Jenni Muir is a freelance journalist and editor, writing regularly on food, restaurants, shops, hotels, and food-related health issues. A regular contributor to Time Out magazine and guides, her latest success is The Guest List, an inspirational guide to destination hotels around the UK and Ireland, selected by Channel 4's Richard & Judy as one of their top Christmas books. Jenni is a graduate of Le Cordon Bleu cookery school and a former student of the Culinary Institute of America. Her work has appeared in The Independent, Sunday Times, BBC Good Food, Country Living, Food and Travel, Marie Claire and the Saturday Express magazine, as well as on websites including bbc.co.uk/food and ukfood.co.uk. She is based in London but returns frequently to her native Australia.
This risotto is similar to one I enjoyed at Bobby Flay's Mesa Grill in New York. Mixed grain risottos are proving a fun area of experimentation for many chefs cooking in a contemporary style. Almost anything goes, depending on your tastes, but retaining the white rice is key when coaxing anyone wary of unusual grains into trying such a dish. Here the surprising use of sweetcorn adds a pleasing fresh chewiness that appeals to many people who don't like traditional risotto.
Put the stock into a small saucepan and bring to the boil. In the meantime, remove the kernels from the sweetcorn and place them in a bowl with the creamy juices they exude. Break up any clusters of kernels, then set aside. Chop the spring onions, keeping the white and green parts separate.
In a large, heavy saucepan, melt 25g/1 oz of the butter with the oil over a moderate heat. Add the white parts of the spring onions and sauté for 5 minutes or until soft and tender but not browned.
Add the rice and cook for a few minutes, stirring, until the grains are shiny and becoming translucent. Pour in the wine and stir until it bubbles away.
Add a ladle of the simmering stock and make a note of the time. Cook, stirring constantly, until the rice has absorbed all the stock. Then add another ladle of hot stock and repeat the process.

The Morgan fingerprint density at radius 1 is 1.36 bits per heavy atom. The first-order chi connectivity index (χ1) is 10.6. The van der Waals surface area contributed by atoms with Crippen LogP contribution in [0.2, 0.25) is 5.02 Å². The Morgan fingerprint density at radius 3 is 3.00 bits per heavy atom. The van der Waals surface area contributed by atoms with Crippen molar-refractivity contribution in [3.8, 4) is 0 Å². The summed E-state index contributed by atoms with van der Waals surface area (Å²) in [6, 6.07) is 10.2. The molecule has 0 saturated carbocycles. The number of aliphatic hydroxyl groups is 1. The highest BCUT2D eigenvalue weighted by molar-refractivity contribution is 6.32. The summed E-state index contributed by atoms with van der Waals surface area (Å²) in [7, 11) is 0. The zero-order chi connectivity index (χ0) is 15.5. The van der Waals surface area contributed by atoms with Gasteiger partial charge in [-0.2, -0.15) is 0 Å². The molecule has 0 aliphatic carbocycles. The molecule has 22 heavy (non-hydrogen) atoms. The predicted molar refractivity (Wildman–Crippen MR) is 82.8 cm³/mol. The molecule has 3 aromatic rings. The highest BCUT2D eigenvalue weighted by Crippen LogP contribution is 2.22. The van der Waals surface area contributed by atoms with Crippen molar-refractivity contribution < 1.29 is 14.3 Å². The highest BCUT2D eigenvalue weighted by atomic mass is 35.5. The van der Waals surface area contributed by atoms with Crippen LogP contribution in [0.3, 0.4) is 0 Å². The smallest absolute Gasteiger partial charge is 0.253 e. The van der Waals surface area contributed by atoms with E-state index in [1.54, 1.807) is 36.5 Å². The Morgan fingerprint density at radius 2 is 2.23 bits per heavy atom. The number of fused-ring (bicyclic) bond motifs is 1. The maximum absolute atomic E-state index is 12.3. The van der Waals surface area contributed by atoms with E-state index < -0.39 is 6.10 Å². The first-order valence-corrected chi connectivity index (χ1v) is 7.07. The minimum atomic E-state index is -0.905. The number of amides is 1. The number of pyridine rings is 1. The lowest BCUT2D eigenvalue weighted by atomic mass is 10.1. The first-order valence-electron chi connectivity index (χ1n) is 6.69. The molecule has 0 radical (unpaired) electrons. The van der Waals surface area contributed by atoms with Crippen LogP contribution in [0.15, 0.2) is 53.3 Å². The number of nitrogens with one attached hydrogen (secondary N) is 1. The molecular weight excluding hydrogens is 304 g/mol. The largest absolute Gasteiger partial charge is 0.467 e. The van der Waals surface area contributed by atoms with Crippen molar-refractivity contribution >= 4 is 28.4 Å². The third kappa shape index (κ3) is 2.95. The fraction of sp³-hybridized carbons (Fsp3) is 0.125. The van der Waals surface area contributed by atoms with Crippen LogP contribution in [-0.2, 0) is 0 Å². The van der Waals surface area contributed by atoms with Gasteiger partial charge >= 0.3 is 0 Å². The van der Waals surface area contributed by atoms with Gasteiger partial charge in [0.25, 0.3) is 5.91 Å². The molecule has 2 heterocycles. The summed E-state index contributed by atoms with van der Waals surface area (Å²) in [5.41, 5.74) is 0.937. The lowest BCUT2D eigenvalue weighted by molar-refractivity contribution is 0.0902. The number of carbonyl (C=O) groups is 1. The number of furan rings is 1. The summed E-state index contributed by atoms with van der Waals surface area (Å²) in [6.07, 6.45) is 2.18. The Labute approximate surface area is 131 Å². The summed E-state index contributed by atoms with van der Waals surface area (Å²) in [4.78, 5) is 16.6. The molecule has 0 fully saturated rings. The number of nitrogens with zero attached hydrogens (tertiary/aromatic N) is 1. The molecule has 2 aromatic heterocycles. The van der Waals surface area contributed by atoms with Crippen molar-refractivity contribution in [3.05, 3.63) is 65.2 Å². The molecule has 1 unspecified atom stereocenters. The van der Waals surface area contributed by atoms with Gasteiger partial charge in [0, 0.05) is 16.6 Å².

Once you have been adding stock and stirring the risotto for 15 minutes, add the corn kernels, their juices and 4 heaped tablespoons of the reserved green parts of the spring onions. Continue adding hot stock and stirring for another 5 minutes.
Turn off the heat and stir in the cheese and the remaining 25g/ 1 oz of butter. Season to taste with salt and pepper. Sprinkle with a little of the leftover spring onions and serve immediately as is or with crumbled crispy bacon, grilled prawns or a roasted mild chilli.
Shortlisted for The Glenfiddich Awards, The Guild of Food Writers Awards, The Andre Simon Prize, and the World Gourmand Cookbook Awards. Soon out in paperback.
"Excellent" - Time Out
"The recipes are unbelievably romantic" - The Telegraph
"She's produced a wonderful set of recipes, bringing imagination and sparkle to the basic ingredients....and the pictures are exceptional. A wonderful book" - The Guardian
Grains are one of the most tasty, versatile and nutritious food sources available, a delight to eat and easy to cook. In this work, Jenni Muir travels the world, exploring each continent's indigenous grains and the best recipes for using them. As well as established favourites such as oats, wheat and corn, there's North America's wild rice, bulghar and freekeh from the Middle East, the rye used in Scandinavian and Russian cooking, quinoa from Peru and the ancient Axtec grain, amaranth. The first part of the book provides an in-depth look at each of the grains and the second section features over 100 recipes, taking you from breakfast through to dinner. Jenni explains how to vary the dishes according to the grains you have and also recommends an exciting range of accompaniments that should transform each dish to suit the occasion.